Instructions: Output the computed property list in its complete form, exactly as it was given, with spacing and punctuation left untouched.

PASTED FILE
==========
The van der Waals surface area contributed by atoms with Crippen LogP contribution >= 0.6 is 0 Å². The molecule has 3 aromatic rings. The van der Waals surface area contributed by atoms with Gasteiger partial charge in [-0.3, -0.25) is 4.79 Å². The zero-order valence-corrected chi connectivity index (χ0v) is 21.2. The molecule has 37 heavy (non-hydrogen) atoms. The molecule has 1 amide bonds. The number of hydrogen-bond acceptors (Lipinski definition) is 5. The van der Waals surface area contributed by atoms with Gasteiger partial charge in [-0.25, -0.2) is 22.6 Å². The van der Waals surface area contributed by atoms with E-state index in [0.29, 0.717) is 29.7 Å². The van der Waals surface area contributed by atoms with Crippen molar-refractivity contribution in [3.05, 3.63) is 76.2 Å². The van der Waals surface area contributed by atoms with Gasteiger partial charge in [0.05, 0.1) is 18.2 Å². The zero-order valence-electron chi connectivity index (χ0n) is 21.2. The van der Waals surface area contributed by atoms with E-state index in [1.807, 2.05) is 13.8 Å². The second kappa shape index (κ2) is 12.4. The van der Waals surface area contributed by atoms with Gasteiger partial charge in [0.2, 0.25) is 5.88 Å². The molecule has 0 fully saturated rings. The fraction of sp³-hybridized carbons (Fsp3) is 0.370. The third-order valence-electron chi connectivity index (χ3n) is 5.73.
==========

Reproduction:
The van der Waals surface area contributed by atoms with Crippen LogP contribution >= 0.6 is 0 Å². The molecule has 3 aromatic rings. The van der Waals surface area contributed by atoms with Gasteiger partial charge in [-0.3, -0.25) is 4.79 Å². The zero-order valence-corrected chi connectivity index (χ0v) is 21.2. The molecule has 37 heavy (non-hydrogen) atoms. The molecule has 1 amide bonds. The number of hydrogen-bond acceptors (Lipinski definition) is 5. The van der Waals surface area contributed by atoms with Gasteiger partial charge in [-0.25, -0.2) is 22.6 Å². The van der Waals surface area contributed by atoms with E-state index in [0.29, 0.717) is 29.7 Å². The van der Waals surface area contributed by atoms with Crippen molar-refractivity contribution in [3.05, 3.63) is 76.2 Å². The van der Waals surface area contributed by atoms with Gasteiger partial charge in [0.05, 0.1) is 18.2 Å². The zero-order valence-electron chi connectivity index (χ0n) is 21.2. The van der Waals surface area contributed by atoms with E-state index in [1.807, 2.05) is 13.8 Å². The second kappa shape index (κ2) is 12.4. The van der Waals surface area contributed by atoms with Gasteiger partial charge in [0.2, 0.25) is 5.88 Å². The molecule has 0 fully saturated rings. The fraction of sp³-hybridized carbons (Fsp3) is 0.370. The third-order valence-electron chi connectivity index (χ3n) is 5.73.